Astrophysicists used the Phoenix stellar current as a kind of “fossil” in order to reconstruct the process of its accumulation around the Milky Way. | Photo: Nature.

A team international scientists discovered remnants of ancient stars destroyed by the Milky Way from observations of a star system called the Phoenix star stream, which is was interrupted by the gravitational forces of the Milky Way, shedding light on the early assembly of the galaxy that houses the Solar System.

The globular clusters, as the phoenix star stream They orbit almost all known galaxies, have more than a billion stars, and are distributed around the galaxies. This suggests that many of these star clusters formed in other low-mass galaxies that once orbited the central galaxy, but were accumulated and destroyed in others by its gravitational forces.

Astrophysicists used the phoenix star stream as a kind of “fossil” in order to rebuild the process of its accumulation around the Milky Way. Finding that this is only a remnant of the cluster, which is the poorest in metals that until now has been discovered.

  • The amount of metals in a globular cluster can also determine the mass of the galaxy in which it formed.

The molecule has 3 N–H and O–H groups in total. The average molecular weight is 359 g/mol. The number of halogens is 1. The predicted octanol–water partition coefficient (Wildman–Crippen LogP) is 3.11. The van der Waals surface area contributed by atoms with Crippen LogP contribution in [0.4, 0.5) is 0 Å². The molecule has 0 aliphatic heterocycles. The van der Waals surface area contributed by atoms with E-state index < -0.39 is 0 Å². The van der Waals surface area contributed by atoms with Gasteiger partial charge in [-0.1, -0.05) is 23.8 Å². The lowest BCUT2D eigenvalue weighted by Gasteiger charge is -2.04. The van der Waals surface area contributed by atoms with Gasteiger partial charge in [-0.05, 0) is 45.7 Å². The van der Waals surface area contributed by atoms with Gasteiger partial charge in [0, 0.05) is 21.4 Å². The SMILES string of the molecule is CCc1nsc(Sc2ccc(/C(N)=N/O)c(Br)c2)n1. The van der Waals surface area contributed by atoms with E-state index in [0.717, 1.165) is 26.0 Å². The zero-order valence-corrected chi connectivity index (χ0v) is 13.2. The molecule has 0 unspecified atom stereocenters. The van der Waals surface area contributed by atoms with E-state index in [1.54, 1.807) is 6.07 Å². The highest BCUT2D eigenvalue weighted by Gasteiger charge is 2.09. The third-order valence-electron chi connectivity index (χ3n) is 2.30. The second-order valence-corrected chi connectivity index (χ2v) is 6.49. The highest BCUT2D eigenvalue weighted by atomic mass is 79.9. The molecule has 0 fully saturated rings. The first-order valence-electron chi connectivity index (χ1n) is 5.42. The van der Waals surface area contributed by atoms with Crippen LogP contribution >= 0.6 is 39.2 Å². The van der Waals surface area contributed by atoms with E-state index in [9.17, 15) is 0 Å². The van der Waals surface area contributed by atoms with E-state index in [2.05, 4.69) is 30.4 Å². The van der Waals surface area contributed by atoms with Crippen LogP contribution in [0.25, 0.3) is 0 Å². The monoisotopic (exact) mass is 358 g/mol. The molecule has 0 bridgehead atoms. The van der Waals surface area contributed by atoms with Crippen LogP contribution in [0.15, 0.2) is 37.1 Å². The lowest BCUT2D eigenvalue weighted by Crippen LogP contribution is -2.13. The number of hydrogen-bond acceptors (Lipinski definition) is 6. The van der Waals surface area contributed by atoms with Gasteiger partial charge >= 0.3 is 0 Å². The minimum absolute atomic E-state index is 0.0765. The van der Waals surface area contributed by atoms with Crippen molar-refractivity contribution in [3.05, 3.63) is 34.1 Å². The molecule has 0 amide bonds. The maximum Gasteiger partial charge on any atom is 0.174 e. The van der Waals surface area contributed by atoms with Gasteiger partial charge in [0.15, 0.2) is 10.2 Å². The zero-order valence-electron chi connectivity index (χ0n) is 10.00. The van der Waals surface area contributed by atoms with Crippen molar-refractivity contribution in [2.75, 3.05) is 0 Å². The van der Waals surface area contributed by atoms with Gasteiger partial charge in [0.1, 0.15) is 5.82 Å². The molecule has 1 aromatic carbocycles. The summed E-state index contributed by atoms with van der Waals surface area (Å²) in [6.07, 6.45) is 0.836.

The fact that there is little abundance of metals such as helium in the Phoenix star cluster, confirms that theoretical predictions that the Milky Way houses the remains of a missing population of extremely metal-poor groups, which formed in early the history of the Universe.

According to scientists, this discovery published in the journal Nature provides a unique perspective on the early days of galaxy assembly. The relationship between galaxy-mass-metallicity indicates that galaxies in the early Universe contained fewer stars than typical globular clusters, suggesting that those galaxies may not have been able to form massive clusters, that is, have many stars.

“The galaxies in the early Universe should have contained only a few hundred thousand stars, similar to the number of stars in today’s typical globular clusters.”

As a result, it is believed that these extremely metal-poor star clusters have been destroyed by the tidal forces of your galaxy host during cosmic time, in the case of the Phoenix star current through the Milky Way.

Phoenix’s unusually low metallicity implies that the cluster must have formed at a time when its home galaxy was one of the lowest-mass galaxies.